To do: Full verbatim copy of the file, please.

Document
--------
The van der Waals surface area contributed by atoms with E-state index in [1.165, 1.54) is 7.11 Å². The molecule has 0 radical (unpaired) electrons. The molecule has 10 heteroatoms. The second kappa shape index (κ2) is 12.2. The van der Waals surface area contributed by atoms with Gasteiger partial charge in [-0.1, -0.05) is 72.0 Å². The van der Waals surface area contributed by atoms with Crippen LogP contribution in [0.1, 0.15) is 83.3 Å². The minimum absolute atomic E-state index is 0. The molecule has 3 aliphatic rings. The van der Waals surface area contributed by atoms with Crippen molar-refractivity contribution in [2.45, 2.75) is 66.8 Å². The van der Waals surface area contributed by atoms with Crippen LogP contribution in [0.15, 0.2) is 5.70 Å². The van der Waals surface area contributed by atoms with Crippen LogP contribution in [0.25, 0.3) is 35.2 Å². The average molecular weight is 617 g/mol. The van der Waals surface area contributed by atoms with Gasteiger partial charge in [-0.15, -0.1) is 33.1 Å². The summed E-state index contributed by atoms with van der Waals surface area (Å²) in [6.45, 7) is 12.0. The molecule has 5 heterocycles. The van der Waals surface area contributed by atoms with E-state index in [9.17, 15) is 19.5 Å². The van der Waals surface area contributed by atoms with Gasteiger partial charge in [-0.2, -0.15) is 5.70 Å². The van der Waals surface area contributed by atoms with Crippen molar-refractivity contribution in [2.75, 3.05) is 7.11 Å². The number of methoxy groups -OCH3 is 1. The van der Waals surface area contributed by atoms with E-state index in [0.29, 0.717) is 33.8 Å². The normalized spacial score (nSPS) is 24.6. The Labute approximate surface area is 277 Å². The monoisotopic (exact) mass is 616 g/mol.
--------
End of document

The van der Waals surface area contributed by atoms with E-state index in [1.165, 1.54) is 7.11 Å². The molecule has 0 radical (unpaired) electrons. The molecule has 10 heteroatoms. The second kappa shape index (κ2) is 12.2. The van der Waals surface area contributed by atoms with Gasteiger partial charge in [-0.1, -0.05) is 72.0 Å². The van der Waals surface area contributed by atoms with Crippen LogP contribution in [0.1, 0.15) is 83.3 Å². The minimum absolute atomic E-state index is 0. The molecule has 3 aliphatic rings. The van der Waals surface area contributed by atoms with Crippen molar-refractivity contribution in [2.45, 2.75) is 66.8 Å². The van der Waals surface area contributed by atoms with Crippen LogP contribution in [0.15, 0.2) is 5.70 Å². The van der Waals surface area contributed by atoms with Crippen LogP contribution in [0.25, 0.3) is 35.2 Å². The average molecular weight is 617 g/mol. The van der Waals surface area contributed by atoms with Gasteiger partial charge in [-0.15, -0.1) is 33.1 Å². The summed E-state index contributed by atoms with van der Waals surface area (Å²) in [6.45, 7) is 12.0. The molecule has 5 heterocycles. The van der Waals surface area contributed by atoms with E-state index in [9.17, 15) is 19.5 Å². The van der Waals surface area contributed by atoms with Gasteiger partial charge in [-0.2, -0.15) is 5.70 Å². The van der Waals surface area contributed by atoms with Crippen molar-refractivity contribution in [2.75, 3.05) is 7.11 Å². The number of methoxy groups -OCH3 is 1. The van der Waals surface area contributed by atoms with E-state index in [0.29, 0.717) is 33.8 Å². The normalized spacial score (nSPS) is 24.6. The Labute approximate surface area is 277 Å². The monoisotopic (exact) mass is 616 g/mol.